Cardinal crunch

The University of Louisville soccer team doesn’t seem to able to catch a break this season.

Play in the opening round of Big East Tournament  at Cardinal Park begins Thursday at 7 p.m. That would be exactly the same time as the tip off for the UofL-Bellarmine basketball game at the KFC Yum! Center.

A couple of soccer games have bumped up against Louisville football games this season, starting either a couple of hours before or after games at Papa John’s. Guess who loses when that happens. Give up tailgating, not going to happen. And who has the energy to fight the traffic after football?

Go ahead, build the new soccer stadium.  People will come, but there will be a lot more of them without the  scheduling conflicts.

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Rick Pitino might want to call in a management consulting firm if the injury reports and academic questions continue as they have over the past decade. People like Peyton Siva, Mike Marra, Wayne Blackshear and Kevin Ware are difficult to replace. I’ll go ahead and ask: What goes on in those practices anyway?
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Another day passes and the University of Missouri has yet to announce that it is leaving the Big 12 Conference for the SEC.  The university attorneys are earning a fortune delaying what should be a fairly simple process. Or maybe Missouri is having difficulty negotiating a reduction in the $20 million to $30 million exit fee?

The longer UM takes, the more difficult it becomes for West Virginia to officially leave the Big East and become a participating member of the Big 12.

Not hard to believe the Big 12 possibly chose West Virginia over UofL  because WVU promised to file the lawsuit to become available next season.  The rush to get out so quickly  could easily come back and haunt both partners — the Big 12 and West Virginia.

Pity the poor schedule makers for the Big East and Big 12 next season if Missouri is still hanging around and West Virginia is still trying to get in. You can bet WVU is out shopping with a sense of urgency for judges who aren’t sick of hearing about conference realignment.

Gotta admire Tom Jurich for not going the lawsuit route.

West Virginia thrives on offense, UofL on defense

Editor’s note: The writer has been on target this season and may know something.

by Paul Sykes

The scoreboard operator at Milan Puskar Stadium in Morgantown has a full time job when West Virginia (6-2) takes the field for football. In eight games, the Mountaineers have put 309 points on the board this season and allowed opponents 209 points. Six times the WVU squad has scored over 30 points.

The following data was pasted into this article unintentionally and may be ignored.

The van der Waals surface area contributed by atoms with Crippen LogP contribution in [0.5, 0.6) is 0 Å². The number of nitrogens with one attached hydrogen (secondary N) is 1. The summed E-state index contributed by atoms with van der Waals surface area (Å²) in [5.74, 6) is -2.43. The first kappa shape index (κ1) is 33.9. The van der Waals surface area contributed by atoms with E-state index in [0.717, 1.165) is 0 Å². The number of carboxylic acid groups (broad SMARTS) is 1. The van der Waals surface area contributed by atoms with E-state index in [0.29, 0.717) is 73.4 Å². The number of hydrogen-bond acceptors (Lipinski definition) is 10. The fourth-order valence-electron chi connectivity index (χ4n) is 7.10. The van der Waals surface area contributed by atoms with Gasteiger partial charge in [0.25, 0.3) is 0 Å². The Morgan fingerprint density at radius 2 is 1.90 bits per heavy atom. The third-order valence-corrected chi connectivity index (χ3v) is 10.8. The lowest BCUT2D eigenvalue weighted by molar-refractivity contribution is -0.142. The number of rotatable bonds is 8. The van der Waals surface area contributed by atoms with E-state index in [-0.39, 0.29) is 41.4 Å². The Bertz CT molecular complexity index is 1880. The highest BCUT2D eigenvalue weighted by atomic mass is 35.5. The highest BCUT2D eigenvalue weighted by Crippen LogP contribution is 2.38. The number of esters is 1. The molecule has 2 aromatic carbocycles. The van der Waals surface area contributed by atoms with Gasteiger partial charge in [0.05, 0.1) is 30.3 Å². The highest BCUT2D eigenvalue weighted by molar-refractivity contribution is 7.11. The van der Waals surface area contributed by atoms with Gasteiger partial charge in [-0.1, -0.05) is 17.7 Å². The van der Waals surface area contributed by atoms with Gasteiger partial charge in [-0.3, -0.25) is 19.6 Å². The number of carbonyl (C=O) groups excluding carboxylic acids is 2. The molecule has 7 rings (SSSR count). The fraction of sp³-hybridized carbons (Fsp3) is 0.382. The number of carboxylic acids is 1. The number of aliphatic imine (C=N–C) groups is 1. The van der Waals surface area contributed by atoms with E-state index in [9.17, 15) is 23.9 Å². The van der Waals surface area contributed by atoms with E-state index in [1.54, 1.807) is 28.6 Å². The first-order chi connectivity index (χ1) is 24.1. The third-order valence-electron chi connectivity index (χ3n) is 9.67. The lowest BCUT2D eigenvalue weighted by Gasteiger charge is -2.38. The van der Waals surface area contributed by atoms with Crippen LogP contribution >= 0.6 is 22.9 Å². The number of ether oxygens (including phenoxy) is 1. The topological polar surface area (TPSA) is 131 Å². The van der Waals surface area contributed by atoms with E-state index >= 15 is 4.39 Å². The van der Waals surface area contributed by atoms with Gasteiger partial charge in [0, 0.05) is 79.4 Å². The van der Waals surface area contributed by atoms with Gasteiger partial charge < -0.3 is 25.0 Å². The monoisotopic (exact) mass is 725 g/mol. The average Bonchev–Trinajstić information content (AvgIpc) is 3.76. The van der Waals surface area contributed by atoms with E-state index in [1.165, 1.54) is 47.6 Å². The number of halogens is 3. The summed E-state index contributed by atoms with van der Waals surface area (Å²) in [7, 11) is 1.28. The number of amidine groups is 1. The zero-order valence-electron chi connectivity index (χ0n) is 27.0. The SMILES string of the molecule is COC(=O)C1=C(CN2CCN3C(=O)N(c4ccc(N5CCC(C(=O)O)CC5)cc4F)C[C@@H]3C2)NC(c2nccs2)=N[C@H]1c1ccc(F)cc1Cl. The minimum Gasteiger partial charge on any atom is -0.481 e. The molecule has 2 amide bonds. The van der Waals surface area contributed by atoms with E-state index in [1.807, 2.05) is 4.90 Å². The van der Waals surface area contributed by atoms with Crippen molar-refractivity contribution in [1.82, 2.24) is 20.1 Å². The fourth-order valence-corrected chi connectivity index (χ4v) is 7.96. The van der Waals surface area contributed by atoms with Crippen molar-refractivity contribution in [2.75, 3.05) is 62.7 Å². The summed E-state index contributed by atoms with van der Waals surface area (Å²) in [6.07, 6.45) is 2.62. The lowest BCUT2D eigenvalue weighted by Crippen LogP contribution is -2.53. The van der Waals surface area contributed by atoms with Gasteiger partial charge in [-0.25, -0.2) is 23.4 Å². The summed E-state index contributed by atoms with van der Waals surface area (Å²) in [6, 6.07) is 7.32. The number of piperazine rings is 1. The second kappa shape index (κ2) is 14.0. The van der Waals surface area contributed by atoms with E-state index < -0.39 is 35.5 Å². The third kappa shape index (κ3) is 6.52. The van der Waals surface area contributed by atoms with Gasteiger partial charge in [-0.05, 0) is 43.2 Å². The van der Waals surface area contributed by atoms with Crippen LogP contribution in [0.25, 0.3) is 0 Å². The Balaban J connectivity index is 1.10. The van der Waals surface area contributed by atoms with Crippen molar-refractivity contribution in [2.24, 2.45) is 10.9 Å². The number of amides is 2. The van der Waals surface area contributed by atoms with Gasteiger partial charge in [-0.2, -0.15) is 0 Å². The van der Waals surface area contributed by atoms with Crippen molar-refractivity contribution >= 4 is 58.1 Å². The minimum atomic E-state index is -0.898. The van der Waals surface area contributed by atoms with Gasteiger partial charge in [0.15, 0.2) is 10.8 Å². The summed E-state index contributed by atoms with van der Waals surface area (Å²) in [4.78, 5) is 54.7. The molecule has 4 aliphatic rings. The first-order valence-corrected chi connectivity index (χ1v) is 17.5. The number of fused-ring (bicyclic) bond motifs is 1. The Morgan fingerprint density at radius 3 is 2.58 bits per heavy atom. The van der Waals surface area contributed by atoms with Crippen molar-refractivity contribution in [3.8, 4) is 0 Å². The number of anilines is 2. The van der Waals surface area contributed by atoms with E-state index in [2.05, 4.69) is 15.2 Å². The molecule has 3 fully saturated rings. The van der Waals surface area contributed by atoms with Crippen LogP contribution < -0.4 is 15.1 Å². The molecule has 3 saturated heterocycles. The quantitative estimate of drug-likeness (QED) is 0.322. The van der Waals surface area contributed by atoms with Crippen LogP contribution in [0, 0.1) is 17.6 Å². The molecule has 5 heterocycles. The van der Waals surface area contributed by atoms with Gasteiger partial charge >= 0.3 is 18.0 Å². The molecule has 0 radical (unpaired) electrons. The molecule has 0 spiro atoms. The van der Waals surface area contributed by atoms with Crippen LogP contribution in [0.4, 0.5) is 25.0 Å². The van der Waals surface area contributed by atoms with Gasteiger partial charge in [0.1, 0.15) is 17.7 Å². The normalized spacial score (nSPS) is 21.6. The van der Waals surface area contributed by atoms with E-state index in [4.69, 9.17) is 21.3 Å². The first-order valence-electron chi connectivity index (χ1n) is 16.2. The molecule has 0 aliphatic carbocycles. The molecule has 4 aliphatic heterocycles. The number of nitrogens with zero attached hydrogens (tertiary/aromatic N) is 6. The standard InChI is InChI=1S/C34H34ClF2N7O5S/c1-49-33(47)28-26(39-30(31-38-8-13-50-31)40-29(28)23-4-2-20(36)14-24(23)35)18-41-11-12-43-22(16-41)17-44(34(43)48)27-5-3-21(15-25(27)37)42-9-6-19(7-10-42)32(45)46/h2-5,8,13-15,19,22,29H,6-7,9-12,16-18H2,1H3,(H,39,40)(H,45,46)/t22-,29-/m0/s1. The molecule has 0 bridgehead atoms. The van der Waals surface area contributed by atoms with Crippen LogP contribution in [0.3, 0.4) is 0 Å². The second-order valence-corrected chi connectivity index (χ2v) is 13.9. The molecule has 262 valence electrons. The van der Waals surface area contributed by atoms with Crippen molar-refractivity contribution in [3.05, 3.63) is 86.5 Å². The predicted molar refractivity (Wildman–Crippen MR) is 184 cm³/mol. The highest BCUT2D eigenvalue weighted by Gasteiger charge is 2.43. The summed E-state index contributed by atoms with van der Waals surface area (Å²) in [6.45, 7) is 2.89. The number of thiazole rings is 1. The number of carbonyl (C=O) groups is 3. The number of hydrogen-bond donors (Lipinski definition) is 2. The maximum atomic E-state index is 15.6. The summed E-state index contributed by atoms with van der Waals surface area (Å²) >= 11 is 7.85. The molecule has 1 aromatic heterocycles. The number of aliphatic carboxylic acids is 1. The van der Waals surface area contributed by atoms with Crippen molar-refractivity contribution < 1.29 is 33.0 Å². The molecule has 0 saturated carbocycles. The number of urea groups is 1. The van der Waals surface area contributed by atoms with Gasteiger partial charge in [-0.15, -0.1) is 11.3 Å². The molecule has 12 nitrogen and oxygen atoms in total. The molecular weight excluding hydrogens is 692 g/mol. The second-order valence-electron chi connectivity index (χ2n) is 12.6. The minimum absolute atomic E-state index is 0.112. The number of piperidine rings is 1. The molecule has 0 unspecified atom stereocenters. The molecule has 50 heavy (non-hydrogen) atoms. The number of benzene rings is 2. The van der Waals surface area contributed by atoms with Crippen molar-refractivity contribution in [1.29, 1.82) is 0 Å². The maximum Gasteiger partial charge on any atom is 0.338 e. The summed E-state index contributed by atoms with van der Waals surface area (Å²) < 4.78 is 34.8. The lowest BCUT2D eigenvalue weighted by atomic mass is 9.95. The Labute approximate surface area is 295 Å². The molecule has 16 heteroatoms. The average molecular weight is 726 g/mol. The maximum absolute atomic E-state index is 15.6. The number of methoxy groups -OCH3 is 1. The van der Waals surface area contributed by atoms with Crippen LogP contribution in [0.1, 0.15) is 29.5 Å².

So what does this mean to a visiting UofL squad THAT prides itself on keeping opponent’s point totals to a bare minimum and producing just enough points to win? Louisville has allowed only 130 points in eight games while managing only 141.  UofL wants a game in which the scoreboard operator isn’t very busy.

Key to a win Saturday for UofL is slowing down the potent passing attack of quarterback Geno Smith and his favorite receivers Stedman Bailey (101.9 yards per game, 7 TD’s), Tavon Austin (86.4 yards per game, 3 TD’s), and Ivan McCartney (59.4 yards per game, 3 TD’s). Louisville has produced a rugged pass rush on opposing QB’s this season, collecting 23 sacks.

The Cards will also need to see the ongoing improvement of Teddy Bridgewater. Given the porous WVU secondary, that shouldn’t be a problem. Louisville also will need a big effort from the triad of running backs Dominique Brown, Vic Anderson and Jeremy Wright.

Look for Louisville to keep the Mountaineers under 30 points Saturday but fail to reach 30 themselves. We’ll call it 28-27 Cards…as Louisville ends the four game losing streak in Morgantown.

Oklahoma’s David Boren not encouraging

Difficult to accept, but the University of Louisville’s conference future may lie in the hands of one David Boren, the president of the University of Oklahoma.

Boren, oddly enough, is one of the advocates of increasing the Big 12’s conference membership to 12 programs by adding three schools. But in the same breath he adds, “If we were to rush out and get less than top flight members I think that would be a mistake.”

If we are to take him literally, that means that Boren is less than enamored with some of the schools among the leading candidates, which include Brigham Young, TCU, Air Force, Louisville, West Virginia and Cincinnati. The followers of the schools not selected will justifiably be offended by Boren’s ill-timed and badly-phrased declaration.

Boren, a former Oklahoma governor and three-term U.S. Senator, is used to having his way. A recent exception was the failed effort to get OU and Oklahoma State into the PAC 12 conference. He was president at OU when former U of L football coach Howard Schnellenberger resigned after his first season.